TRIBUTES have been paid to one of the great characters of the North-East retail industry who has died at the age of 103.

Geoffrey Gillow, who made national newspaper and TV headlines when he successfully re-took his driving test at 100, passed away peacefully at a care home in Darlington.

His son, Bill, who took over the Geoffrey Gillow quality menswear shop in Darlington town centre nearly 40 years ago, said today: “He was a lovely man and a great dad. He was universally liked and didn’t have an enemy in the world.”

Geoffrey began his retail career at Blacketts carpet shop in his native Sunderland, and got further experience with Sam’s Furniture in Middlesbrough, before moving to Bainbridge Barkers department store in Darlington.

He was 50 before he took a gamble by opening his fashion shop in Grange Road, Darlington, during the recession of 1966.

Up until recently, Geoffrey had still gone to watch his Sunderland Football Club whenever he had the chance.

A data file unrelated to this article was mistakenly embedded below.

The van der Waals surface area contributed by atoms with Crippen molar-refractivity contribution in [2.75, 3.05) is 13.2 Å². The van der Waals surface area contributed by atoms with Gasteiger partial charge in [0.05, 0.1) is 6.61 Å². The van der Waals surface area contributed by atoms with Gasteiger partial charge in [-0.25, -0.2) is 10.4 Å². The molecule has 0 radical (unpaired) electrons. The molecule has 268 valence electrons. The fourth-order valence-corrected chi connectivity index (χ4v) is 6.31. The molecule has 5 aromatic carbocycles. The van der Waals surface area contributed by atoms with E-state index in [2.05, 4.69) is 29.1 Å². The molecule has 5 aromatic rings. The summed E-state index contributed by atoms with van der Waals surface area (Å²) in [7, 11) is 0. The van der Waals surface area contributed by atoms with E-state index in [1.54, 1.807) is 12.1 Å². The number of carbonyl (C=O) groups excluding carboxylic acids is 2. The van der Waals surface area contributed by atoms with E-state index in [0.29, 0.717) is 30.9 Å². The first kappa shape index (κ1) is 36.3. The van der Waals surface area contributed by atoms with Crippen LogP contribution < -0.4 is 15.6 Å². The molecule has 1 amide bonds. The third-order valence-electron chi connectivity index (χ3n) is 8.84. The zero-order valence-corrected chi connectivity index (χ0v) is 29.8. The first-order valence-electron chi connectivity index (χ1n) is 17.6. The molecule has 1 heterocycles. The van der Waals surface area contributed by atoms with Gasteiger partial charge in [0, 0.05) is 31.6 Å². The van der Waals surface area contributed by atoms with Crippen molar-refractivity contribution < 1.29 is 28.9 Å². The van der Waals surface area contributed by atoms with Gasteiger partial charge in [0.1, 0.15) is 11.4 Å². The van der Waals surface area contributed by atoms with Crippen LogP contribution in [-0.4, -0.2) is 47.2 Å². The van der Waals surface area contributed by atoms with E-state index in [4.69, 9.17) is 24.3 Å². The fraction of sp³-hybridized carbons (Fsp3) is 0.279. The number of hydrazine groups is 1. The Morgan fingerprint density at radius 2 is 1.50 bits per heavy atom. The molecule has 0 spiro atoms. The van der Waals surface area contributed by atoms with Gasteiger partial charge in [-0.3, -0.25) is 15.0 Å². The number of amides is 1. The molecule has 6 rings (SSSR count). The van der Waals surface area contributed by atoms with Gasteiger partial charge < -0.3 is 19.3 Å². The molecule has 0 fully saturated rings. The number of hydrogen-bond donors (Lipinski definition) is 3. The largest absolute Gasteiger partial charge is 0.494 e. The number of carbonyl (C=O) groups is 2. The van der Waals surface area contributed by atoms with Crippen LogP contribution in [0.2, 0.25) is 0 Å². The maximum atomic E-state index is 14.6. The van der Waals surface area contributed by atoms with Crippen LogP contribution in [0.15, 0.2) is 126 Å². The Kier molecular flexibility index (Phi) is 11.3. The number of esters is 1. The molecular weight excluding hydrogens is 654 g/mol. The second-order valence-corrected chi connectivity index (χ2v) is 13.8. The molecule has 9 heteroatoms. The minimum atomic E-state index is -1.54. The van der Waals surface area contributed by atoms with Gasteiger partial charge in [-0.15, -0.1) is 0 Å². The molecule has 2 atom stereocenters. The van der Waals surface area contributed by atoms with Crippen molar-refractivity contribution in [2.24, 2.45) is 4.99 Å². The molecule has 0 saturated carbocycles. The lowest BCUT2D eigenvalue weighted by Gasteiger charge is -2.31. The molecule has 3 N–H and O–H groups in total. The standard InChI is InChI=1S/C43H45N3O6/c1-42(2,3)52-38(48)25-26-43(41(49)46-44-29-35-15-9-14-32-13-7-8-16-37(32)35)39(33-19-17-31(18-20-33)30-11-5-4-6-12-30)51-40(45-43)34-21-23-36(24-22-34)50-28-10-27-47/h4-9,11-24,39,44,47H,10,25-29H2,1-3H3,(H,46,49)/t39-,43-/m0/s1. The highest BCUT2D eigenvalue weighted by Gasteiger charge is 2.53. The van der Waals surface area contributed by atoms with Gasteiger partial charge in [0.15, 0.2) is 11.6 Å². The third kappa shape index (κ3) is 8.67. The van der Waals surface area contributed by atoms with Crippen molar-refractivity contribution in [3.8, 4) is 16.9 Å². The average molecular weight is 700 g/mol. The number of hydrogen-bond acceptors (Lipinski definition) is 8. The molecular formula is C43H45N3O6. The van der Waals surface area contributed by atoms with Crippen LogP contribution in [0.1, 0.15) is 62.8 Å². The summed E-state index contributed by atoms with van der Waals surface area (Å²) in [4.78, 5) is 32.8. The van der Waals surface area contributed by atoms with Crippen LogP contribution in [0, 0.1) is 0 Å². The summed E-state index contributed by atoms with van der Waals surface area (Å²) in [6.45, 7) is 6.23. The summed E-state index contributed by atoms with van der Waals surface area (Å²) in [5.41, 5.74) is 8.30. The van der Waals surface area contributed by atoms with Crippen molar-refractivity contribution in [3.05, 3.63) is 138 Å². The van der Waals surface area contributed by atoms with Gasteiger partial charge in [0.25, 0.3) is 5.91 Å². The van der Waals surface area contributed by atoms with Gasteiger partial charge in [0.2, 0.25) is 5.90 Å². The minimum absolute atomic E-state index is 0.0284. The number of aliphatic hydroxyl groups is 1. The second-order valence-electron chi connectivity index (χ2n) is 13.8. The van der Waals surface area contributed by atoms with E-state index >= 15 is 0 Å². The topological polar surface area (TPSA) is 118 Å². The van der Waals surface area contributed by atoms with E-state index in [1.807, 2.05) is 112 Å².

He was also still an active member of Darlington Golf Club, as well as Brass Castle in Middlesbrough, until he was 88 and had been a keen cricketer.

Asked for the secret to a long life, Geoffrey, who had a reputation for his dapper appearance, had said: “Being a coward – you just keep your head down and dodge trouble.”

And that was how he said he managed to get through the war while serving in the 8th Armoured Brigade with Field Marshall Montgomery.

With the Germans defeated and the war against Japan about to come to an end, there was an Army lottery to win a month’s leave.

When Geoffrey’s number came up, he went home and proposed to Minna, the Middlesbrough lass he’d sent letters to throughout the war. They were married on July 20, 1945, and their first child, Pamela, was born nine months later.

Two weeks before he passed away, Geoffrey had been the life and soul of his 103rd birthday party, enjoying a couple of glasses of wine, at North Park Care Home.

“He’d gone into the care home a year ago when he lost his memory, but he still enjoyed his party. He’ll be greatly missed but it was a nice and fitting way for him to go,” said Bill.